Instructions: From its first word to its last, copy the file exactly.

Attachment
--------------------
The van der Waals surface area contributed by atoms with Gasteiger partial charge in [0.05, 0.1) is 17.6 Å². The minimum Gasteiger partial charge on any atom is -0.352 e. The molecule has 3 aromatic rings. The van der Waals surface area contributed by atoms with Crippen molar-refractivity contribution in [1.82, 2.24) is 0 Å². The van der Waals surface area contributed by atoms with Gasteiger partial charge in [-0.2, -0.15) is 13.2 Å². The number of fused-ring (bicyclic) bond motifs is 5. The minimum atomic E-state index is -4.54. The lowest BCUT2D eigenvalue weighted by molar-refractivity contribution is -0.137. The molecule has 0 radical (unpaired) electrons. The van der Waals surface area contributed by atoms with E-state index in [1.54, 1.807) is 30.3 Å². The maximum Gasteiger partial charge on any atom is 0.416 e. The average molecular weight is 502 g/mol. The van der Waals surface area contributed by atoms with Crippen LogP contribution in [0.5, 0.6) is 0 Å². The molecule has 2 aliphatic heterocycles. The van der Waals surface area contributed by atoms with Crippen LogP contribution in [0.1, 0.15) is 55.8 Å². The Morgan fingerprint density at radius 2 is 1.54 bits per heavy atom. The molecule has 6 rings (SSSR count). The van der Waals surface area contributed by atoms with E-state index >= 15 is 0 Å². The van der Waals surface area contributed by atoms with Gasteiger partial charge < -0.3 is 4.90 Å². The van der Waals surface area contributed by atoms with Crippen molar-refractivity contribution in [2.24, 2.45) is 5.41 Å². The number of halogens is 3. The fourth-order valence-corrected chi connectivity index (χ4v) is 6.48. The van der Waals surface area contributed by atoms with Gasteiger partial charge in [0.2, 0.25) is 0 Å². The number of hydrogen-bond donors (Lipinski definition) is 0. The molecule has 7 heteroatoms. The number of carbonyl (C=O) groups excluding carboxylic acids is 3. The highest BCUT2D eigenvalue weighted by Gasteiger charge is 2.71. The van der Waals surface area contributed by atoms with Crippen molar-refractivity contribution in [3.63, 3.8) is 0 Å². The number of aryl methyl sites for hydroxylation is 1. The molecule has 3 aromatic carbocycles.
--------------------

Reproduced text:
The van der Waals surface area contributed by atoms with Gasteiger partial charge in [0.05, 0.1) is 17.6 Å². The minimum Gasteiger partial charge on any atom is -0.352 e. The molecule has 3 aromatic rings. The van der Waals surface area contributed by atoms with Crippen molar-refractivity contribution in [1.82, 2.24) is 0 Å². The van der Waals surface area contributed by atoms with Gasteiger partial charge in [-0.2, -0.15) is 13.2 Å². The number of fused-ring (bicyclic) bond motifs is 5. The minimum atomic E-state index is -4.54. The lowest BCUT2D eigenvalue weighted by molar-refractivity contribution is -0.137. The molecule has 0 radical (unpaired) electrons. The van der Waals surface area contributed by atoms with E-state index in [1.54, 1.807) is 30.3 Å². The maximum Gasteiger partial charge on any atom is 0.416 e. The average molecular weight is 502 g/mol. The van der Waals surface area contributed by atoms with Crippen LogP contribution in [0.5, 0.6) is 0 Å². The molecule has 2 aliphatic heterocycles. The van der Waals surface area contributed by atoms with Crippen LogP contribution in [0.1, 0.15) is 55.8 Å². The Morgan fingerprint density at radius 2 is 1.54 bits per heavy atom. The molecule has 6 rings (SSSR count). The van der Waals surface area contributed by atoms with E-state index >= 15 is 0 Å². The van der Waals surface area contributed by atoms with Gasteiger partial charge < -0.3 is 4.90 Å². The van der Waals surface area contributed by atoms with Crippen molar-refractivity contribution in [2.24, 2.45) is 5.41 Å². The number of halogens is 3. The fourth-order valence-corrected chi connectivity index (χ4v) is 6.48. The van der Waals surface area contributed by atoms with Gasteiger partial charge in [0.2, 0.25) is 0 Å². The number of hydrogen-bond donors (Lipinski definition) is 0. The molecule has 7 heteroatoms. The number of carbonyl (C=O) groups excluding carboxylic acids is 3. The highest BCUT2D eigenvalue weighted by Gasteiger charge is 2.71. The van der Waals surface area contributed by atoms with Crippen molar-refractivity contribution in [3.63, 3.8) is 0 Å². The number of aryl methyl sites for hydroxylation is 1. The molecule has 3 aromatic carbocycles.